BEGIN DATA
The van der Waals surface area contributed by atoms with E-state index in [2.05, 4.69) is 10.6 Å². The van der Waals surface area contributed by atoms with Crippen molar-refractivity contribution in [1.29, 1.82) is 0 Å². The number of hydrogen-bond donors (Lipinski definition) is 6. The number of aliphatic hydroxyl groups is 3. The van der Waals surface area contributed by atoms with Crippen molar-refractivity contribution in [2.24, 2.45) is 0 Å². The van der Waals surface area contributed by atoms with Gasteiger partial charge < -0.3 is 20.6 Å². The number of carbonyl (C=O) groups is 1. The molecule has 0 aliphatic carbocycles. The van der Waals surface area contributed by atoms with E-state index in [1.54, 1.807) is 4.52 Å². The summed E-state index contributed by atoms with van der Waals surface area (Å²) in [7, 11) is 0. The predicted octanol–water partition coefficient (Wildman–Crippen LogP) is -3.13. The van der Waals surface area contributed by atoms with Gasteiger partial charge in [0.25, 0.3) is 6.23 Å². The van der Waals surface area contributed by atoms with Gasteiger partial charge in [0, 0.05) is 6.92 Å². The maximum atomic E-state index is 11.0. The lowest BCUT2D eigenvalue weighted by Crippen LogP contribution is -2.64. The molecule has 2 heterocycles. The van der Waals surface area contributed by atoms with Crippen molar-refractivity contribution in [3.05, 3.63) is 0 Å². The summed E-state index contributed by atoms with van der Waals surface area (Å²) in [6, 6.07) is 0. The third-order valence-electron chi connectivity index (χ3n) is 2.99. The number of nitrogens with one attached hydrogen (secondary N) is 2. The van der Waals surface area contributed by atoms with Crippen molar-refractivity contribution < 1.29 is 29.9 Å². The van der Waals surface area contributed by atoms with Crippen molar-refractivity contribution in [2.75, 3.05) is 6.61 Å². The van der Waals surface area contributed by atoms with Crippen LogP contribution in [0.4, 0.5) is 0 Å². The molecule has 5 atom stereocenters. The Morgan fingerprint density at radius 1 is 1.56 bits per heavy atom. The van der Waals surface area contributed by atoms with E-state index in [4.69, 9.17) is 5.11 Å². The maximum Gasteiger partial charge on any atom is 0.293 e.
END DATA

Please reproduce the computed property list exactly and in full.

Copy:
The van der Waals surface area contributed by atoms with E-state index in [2.05, 4.69) is 10.6 Å². The van der Waals surface area contributed by atoms with Crippen molar-refractivity contribution in [1.29, 1.82) is 0 Å². The number of hydrogen-bond donors (Lipinski definition) is 6. The number of aliphatic hydroxyl groups is 3. The van der Waals surface area contributed by atoms with Crippen molar-refractivity contribution in [2.24, 2.45) is 0 Å². The van der Waals surface area contributed by atoms with Gasteiger partial charge < -0.3 is 20.6 Å². The number of carbonyl (C=O) groups is 1. The molecule has 0 aliphatic carbocycles. The van der Waals surface area contributed by atoms with E-state index in [1.54, 1.807) is 4.52 Å². The summed E-state index contributed by atoms with van der Waals surface area (Å²) in [7, 11) is 0. The predicted octanol–water partition coefficient (Wildman–Crippen LogP) is -3.13. The van der Waals surface area contributed by atoms with Gasteiger partial charge in [0.25, 0.3) is 6.23 Å². The van der Waals surface area contributed by atoms with Gasteiger partial charge in [0, 0.05) is 6.92 Å². The maximum atomic E-state index is 11.0. The lowest BCUT2D eigenvalue weighted by Crippen LogP contribution is -2.64. The molecule has 2 heterocycles. The van der Waals surface area contributed by atoms with Crippen molar-refractivity contribution in [3.05, 3.63) is 0 Å². The summed E-state index contributed by atoms with van der Waals surface area (Å²) in [6, 6.07) is 0. The third-order valence-electron chi connectivity index (χ3n) is 2.99. The number of nitrogens with one attached hydrogen (secondary N) is 2. The van der Waals surface area contributed by atoms with Crippen molar-refractivity contribution < 1.29 is 29.9 Å². The van der Waals surface area contributed by atoms with Crippen molar-refractivity contribution in [2.75, 3.05) is 6.61 Å². The van der Waals surface area contributed by atoms with Crippen LogP contribution in [0.4, 0.5) is 0 Å². The molecule has 5 atom stereocenters. The Morgan fingerprint density at radius 1 is 1.56 bits per heavy atom. The van der Waals surface area contributed by atoms with E-state index in [4.69, 9.17) is 5.11 Å². The maximum Gasteiger partial charge on any atom is 0.293 e.